The Farm CPA
Paul is now part of the fourth generation in America that is involved in farming and hopes the next generation will be involved also. Through his blog he provides analysis and insight to farmer tax questions.
How $12,000 Becomes $6,000 or less
Dec 09, 2013
As corn prices continue to range near multi-year lows and the expectations for increases in interest rates start to perk up (taper anyone), the value of farmland may start to reverse their strong decade or longer advance. For example, assume we have a farmland owner in Northern Iowa who has 190+ bushel acre corn ground. Last year, his neighbor's quarter section sold for $12,000 per acre. Top cash rent ground in the area was going for close to $400 per acre. Over time, about 1/3 of revenues related to farmland is usually earned by the landlord.
In this case, 190+ bushel corn at $6 per bushel (2012 prices) would equal about $1,200 of revenue. $400 cash rent is 1/3 of this number, so the actual cash rent earned on the investment is about right.
Since the person purchasing the property could only earn less than a 1% return on their money in a risk-free investments (savings at the bank, US Treasury bills), they were OK with a 3-4% rate of return on their farmland purchase. Cash rents of $400 less real estate taxes of about $15 per acre resulted in net cash rent income of $385. This results in a 3.2% rate of return. Again, within the range the investor needs.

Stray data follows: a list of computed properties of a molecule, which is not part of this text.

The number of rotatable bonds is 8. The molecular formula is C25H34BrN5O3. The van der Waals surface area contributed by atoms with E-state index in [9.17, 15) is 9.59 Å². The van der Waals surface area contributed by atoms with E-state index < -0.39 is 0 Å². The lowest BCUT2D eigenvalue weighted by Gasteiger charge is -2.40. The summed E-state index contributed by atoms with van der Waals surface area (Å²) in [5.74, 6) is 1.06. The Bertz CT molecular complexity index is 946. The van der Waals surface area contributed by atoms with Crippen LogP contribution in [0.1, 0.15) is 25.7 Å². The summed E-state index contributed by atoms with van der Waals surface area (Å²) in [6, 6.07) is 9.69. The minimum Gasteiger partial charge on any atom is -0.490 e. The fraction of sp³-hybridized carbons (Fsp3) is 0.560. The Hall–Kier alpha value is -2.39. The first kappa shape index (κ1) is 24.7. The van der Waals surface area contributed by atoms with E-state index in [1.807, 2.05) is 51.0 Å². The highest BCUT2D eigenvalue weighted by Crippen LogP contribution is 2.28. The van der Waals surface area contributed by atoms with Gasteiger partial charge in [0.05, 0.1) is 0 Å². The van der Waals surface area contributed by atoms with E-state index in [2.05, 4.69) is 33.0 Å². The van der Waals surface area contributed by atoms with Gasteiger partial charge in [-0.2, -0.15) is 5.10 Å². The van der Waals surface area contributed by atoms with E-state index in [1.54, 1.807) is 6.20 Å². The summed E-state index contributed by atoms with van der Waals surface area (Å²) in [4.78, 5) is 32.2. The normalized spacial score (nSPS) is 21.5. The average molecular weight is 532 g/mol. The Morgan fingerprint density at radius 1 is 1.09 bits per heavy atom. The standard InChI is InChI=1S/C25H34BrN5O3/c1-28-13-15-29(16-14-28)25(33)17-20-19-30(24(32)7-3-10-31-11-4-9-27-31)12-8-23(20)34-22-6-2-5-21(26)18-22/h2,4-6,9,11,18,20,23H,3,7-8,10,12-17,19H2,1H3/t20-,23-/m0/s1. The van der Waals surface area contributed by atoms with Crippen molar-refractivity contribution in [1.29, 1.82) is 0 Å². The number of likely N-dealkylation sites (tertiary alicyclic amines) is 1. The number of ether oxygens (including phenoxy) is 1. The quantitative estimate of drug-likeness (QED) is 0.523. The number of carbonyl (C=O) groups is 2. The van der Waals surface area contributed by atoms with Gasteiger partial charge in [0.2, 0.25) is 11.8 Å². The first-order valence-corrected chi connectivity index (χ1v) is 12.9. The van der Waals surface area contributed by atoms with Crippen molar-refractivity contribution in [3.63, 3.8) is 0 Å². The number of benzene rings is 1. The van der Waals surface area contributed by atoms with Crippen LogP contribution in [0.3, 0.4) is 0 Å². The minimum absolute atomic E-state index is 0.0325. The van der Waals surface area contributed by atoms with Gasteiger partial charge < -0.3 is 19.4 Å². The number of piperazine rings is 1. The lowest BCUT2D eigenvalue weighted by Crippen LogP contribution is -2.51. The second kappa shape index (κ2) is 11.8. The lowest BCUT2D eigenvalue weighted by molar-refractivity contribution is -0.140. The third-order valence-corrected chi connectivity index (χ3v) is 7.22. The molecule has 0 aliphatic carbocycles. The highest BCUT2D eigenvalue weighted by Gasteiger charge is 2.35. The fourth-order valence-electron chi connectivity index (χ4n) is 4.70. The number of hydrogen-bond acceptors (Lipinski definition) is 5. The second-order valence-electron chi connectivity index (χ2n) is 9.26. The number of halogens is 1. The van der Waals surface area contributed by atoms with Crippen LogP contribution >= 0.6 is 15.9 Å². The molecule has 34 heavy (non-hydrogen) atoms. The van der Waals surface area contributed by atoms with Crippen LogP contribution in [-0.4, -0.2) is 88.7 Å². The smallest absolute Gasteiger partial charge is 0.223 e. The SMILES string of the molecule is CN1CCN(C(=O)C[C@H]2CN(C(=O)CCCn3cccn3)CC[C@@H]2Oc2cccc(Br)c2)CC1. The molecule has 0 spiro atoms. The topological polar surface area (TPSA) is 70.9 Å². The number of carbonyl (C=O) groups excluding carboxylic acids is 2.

Now, let's go forward a few years. Corn prices have stayed in the $3.75 to $4.25 range while yields have increased to about 200 bushels per acre. This results in about $850 of gross income on average. Cash rents at 35% drops the cash return to the investor from a net of $385 to about $280. The elimination of "tapering" by the Federal Reserve has now increased long-term interest rates from an artificially low 2-3% to the more normal 5-6%. This results in our investor requiring a 5% rate of return on their farmland investment.
His farmland now has a value of $280 divided by 5% or $5,600. Therefore, a farmland investor using a rational analysis of income and yield would now drop their purchase price from $12,000 to $6,000. I am not stating this will happen, however, if this fact pattern (or similar facts) occur for enough years in a row, I can almost guarantee this will happen. The key question for farmers anticipating purchasing ground for $12,000 under current conditions is how stressful to their farm operation is this same farmland when revenues are lower and interest rates are higher?